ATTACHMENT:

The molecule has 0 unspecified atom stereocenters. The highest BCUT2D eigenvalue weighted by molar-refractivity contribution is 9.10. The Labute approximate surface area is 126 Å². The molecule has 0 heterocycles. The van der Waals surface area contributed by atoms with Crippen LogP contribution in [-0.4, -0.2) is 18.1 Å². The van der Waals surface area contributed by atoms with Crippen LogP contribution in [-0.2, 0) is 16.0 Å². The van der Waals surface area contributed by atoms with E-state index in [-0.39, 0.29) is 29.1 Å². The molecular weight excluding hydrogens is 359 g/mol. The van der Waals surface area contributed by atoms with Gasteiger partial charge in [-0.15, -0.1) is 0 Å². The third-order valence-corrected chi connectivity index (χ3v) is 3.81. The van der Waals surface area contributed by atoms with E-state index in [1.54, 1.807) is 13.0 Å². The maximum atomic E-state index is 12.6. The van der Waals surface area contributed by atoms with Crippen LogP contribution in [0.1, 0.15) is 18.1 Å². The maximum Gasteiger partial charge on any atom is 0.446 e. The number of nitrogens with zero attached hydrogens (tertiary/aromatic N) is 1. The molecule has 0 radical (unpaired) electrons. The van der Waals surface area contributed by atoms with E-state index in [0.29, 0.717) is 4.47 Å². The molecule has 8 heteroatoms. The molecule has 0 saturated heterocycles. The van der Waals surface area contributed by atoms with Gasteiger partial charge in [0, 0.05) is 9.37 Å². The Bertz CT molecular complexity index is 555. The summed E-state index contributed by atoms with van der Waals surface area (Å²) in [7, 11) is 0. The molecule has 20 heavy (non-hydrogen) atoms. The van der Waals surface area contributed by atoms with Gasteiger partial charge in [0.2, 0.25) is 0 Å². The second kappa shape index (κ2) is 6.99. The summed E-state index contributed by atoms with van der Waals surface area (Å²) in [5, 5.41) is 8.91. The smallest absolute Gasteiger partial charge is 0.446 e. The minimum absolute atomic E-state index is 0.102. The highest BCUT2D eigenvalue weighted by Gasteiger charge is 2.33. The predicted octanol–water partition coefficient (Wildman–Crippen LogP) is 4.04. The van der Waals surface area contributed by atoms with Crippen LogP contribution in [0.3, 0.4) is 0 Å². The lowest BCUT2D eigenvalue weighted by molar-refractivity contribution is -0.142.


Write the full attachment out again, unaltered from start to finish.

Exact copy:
The molecule has 0 unspecified atom stereocenters. The highest BCUT2D eigenvalue weighted by molar-refractivity contribution is 9.10. The Labute approximate surface area is 126 Å². The molecule has 0 heterocycles. The van der Waals surface area contributed by atoms with Crippen LogP contribution in [-0.4, -0.2) is 18.1 Å². The van der Waals surface area contributed by atoms with Crippen LogP contribution in [-0.2, 0) is 16.0 Å². The van der Waals surface area contributed by atoms with E-state index in [-0.39, 0.29) is 29.1 Å². The molecular weight excluding hydrogens is 359 g/mol. The van der Waals surface area contributed by atoms with Gasteiger partial charge in [-0.15, -0.1) is 0 Å². The third-order valence-corrected chi connectivity index (χ3v) is 3.81. The van der Waals surface area contributed by atoms with E-state index in [1.54, 1.807) is 13.0 Å². The maximum atomic E-state index is 12.6. The van der Waals surface area contributed by atoms with Crippen LogP contribution in [0.1, 0.15) is 18.1 Å². The maximum Gasteiger partial charge on any atom is 0.446 e. The number of nitrogens with zero attached hydrogens (tertiary/aromatic N) is 1. The molecule has 0 radical (unpaired) electrons. The van der Waals surface area contributed by atoms with E-state index in [0.29, 0.717) is 4.47 Å². The molecule has 8 heteroatoms. The molecule has 0 saturated heterocycles. The van der Waals surface area contributed by atoms with Gasteiger partial charge in [0, 0.05) is 9.37 Å². The Bertz CT molecular complexity index is 555. The summed E-state index contributed by atoms with van der Waals surface area (Å²) in [7, 11) is 0. The molecule has 20 heavy (non-hydrogen) atoms. The van der Waals surface area contributed by atoms with Gasteiger partial charge in [0.2, 0.25) is 0 Å². The second kappa shape index (κ2) is 6.99. The summed E-state index contributed by atoms with van der Waals surface area (Å²) in [5, 5.41) is 8.91. The smallest absolute Gasteiger partial charge is 0.446 e. The minimum absolute atomic E-state index is 0.102. The highest BCUT2D eigenvalue weighted by Gasteiger charge is 2.33. The predicted octanol–water partition coefficient (Wildman–Crippen LogP) is 4.04. The van der Waals surface area contributed by atoms with Crippen LogP contribution in [0.3, 0.4) is 0 Å². The lowest BCUT2D eigenvalue weighted by molar-refractivity contribution is -0.142.